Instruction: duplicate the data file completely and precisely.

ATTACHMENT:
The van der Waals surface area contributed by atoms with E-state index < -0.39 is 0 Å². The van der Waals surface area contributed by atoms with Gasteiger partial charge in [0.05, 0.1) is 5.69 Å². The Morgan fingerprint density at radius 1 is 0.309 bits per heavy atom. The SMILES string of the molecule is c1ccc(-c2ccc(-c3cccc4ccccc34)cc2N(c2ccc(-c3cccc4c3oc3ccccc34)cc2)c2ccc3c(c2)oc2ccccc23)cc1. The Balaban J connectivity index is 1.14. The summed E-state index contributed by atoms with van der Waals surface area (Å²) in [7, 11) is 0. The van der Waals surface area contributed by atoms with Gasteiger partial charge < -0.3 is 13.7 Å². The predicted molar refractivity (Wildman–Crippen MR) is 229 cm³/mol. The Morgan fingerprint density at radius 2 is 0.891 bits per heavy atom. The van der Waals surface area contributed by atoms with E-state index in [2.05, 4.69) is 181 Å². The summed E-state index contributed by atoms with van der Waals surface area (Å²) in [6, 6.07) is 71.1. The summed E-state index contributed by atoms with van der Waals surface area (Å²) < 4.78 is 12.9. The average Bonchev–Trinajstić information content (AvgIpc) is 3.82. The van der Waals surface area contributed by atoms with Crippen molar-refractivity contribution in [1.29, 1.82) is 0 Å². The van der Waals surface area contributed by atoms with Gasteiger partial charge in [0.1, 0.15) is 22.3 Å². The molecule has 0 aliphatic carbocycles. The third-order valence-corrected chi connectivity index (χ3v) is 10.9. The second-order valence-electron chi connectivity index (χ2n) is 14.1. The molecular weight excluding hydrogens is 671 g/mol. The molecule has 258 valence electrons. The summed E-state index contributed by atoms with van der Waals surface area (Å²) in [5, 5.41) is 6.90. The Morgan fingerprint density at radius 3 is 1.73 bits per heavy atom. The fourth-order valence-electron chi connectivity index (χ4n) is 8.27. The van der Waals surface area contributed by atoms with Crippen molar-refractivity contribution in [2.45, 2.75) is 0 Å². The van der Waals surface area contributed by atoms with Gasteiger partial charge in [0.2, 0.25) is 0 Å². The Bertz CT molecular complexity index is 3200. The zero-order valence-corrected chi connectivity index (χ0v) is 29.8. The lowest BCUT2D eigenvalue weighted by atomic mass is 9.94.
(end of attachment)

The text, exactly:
The van der Waals surface area contributed by atoms with E-state index < -0.39 is 0 Å². The van der Waals surface area contributed by atoms with Gasteiger partial charge in [0.05, 0.1) is 5.69 Å². The Morgan fingerprint density at radius 1 is 0.309 bits per heavy atom. The SMILES string of the molecule is c1ccc(-c2ccc(-c3cccc4ccccc34)cc2N(c2ccc(-c3cccc4c3oc3ccccc34)cc2)c2ccc3c(c2)oc2ccccc23)cc1. The Balaban J connectivity index is 1.14. The summed E-state index contributed by atoms with van der Waals surface area (Å²) in [7, 11) is 0. The van der Waals surface area contributed by atoms with Gasteiger partial charge < -0.3 is 13.7 Å². The predicted molar refractivity (Wildman–Crippen MR) is 229 cm³/mol. The Morgan fingerprint density at radius 2 is 0.891 bits per heavy atom. The van der Waals surface area contributed by atoms with E-state index in [2.05, 4.69) is 181 Å². The summed E-state index contributed by atoms with van der Waals surface area (Å²) in [6, 6.07) is 71.1. The summed E-state index contributed by atoms with van der Waals surface area (Å²) < 4.78 is 12.9. The average Bonchev–Trinajstić information content (AvgIpc) is 3.82. The van der Waals surface area contributed by atoms with Crippen molar-refractivity contribution in [1.29, 1.82) is 0 Å². The van der Waals surface area contributed by atoms with Gasteiger partial charge in [0.1, 0.15) is 22.3 Å². The molecule has 0 aliphatic carbocycles. The third-order valence-corrected chi connectivity index (χ3v) is 10.9. The second-order valence-electron chi connectivity index (χ2n) is 14.1. The molecular weight excluding hydrogens is 671 g/mol. The molecule has 258 valence electrons. The summed E-state index contributed by atoms with van der Waals surface area (Å²) in [5, 5.41) is 6.90. The Morgan fingerprint density at radius 3 is 1.73 bits per heavy atom. The fourth-order valence-electron chi connectivity index (χ4n) is 8.27. The van der Waals surface area contributed by atoms with Crippen molar-refractivity contribution in [2.45, 2.75) is 0 Å². The van der Waals surface area contributed by atoms with Gasteiger partial charge in [0.2, 0.25) is 0 Å². The Bertz CT molecular complexity index is 3200. The zero-order valence-corrected chi connectivity index (χ0v) is 29.8. The lowest BCUT2D eigenvalue weighted by atomic mass is 9.94.